Twitter Faces $250 Mln Lawsuit From Music Publishers Over Copyright Infringement

Music publishers have filed a lawsuit against Twitter seeking damages exceeding $250 million, claiming that the social media platform enables “massive copyright infringement” that harms music creators.

The lawsuit alleges that Twitter has allowed its users to share copyrighted songs without obtaining proper licenses for years. Furthermore, it asserts that the situation has worsened since Elon Musk acquired the company for $44 billion and downsized its workforce.

According to the National Music Publishers’ Association, which represents major players such as Universal, Sony, and Warner Music Group, Twitter’s permissive stance toward users sharing copyrighted songs, combined with the platform’s promotion of tweets featuring copyrighted music, has fueled the company’s growth in an unlawful manner.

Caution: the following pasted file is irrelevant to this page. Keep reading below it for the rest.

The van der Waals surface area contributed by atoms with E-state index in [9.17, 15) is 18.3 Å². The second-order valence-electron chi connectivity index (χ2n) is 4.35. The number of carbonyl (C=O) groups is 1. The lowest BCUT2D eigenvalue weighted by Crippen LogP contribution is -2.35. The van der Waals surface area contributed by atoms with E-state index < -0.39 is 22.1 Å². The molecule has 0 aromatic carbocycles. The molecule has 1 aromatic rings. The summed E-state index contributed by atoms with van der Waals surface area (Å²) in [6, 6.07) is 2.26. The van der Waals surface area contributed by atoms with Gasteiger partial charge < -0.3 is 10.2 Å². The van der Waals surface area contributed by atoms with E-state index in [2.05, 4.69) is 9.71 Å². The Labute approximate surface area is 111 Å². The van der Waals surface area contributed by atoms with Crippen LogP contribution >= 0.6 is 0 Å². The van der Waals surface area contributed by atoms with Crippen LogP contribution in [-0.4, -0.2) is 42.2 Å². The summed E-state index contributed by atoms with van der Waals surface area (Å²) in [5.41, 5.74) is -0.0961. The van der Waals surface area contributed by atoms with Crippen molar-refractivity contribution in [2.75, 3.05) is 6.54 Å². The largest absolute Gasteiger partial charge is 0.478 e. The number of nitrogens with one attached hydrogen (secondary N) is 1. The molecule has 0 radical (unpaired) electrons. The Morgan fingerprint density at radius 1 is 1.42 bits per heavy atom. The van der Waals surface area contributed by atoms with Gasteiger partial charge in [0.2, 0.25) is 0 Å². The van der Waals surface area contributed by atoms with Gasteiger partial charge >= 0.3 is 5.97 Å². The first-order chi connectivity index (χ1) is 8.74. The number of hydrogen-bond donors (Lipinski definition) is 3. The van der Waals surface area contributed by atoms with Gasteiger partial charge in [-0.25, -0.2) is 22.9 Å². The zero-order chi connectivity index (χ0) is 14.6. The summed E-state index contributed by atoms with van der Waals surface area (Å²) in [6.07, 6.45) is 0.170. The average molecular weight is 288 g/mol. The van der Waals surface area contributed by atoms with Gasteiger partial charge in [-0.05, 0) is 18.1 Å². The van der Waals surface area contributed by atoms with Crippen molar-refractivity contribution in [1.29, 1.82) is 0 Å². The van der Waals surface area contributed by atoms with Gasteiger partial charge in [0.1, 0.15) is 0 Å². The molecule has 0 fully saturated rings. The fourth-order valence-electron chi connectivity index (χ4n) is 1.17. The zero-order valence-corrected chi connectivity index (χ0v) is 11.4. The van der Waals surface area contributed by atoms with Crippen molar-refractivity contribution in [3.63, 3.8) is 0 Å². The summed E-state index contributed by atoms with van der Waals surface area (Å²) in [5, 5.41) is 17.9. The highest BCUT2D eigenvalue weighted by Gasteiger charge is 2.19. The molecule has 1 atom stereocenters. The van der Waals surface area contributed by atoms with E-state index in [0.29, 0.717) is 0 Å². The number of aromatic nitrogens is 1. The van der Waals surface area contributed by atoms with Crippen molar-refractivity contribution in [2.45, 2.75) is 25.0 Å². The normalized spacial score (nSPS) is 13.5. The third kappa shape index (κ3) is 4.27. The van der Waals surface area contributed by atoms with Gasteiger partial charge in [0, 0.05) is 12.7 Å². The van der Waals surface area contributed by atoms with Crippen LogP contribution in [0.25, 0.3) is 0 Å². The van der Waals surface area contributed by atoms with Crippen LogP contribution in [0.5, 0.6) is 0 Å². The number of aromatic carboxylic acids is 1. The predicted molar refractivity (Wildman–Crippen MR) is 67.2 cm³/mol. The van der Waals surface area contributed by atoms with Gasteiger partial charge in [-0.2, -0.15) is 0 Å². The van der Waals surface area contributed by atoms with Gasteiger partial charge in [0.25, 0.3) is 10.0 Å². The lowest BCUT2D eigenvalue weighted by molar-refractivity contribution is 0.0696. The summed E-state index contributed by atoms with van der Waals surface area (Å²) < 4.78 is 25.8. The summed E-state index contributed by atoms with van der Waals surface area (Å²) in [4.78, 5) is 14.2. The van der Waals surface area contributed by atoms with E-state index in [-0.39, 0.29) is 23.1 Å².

The complaint specifically points out over 1,700 songs that Twitter has allegedly infringed upon, including popular hits like Mariah Carey’s “All I Want For Christmas Is You,” Outkast’s “Hey Ya!,” and Mark Ronson’s “Uptown Funk” featuring Bruno Mars.

The complaint argues that Twitter’s financial interests are served by the availability of videos containing music, including copies of the publishers’ compositions. By not paying licensing fees for the musical compositions, Twitter gains an unfair advantage over competitors such as TikTok, Facebook, Instagram, YouTube, and Snapchat, all of whom pay licensing fees to rightsholders for using copyrighted music.

This lawsuit adds to Twitter’s existing legal risks, as the company is currently under investigation by the US government for possible violations of privacy and security agreements with the Federal Trade Commission. The case has been filed in the US District Court for the Middle District of Tennessee, and its outcome will be closely monitored by both the music industry and social media platforms.

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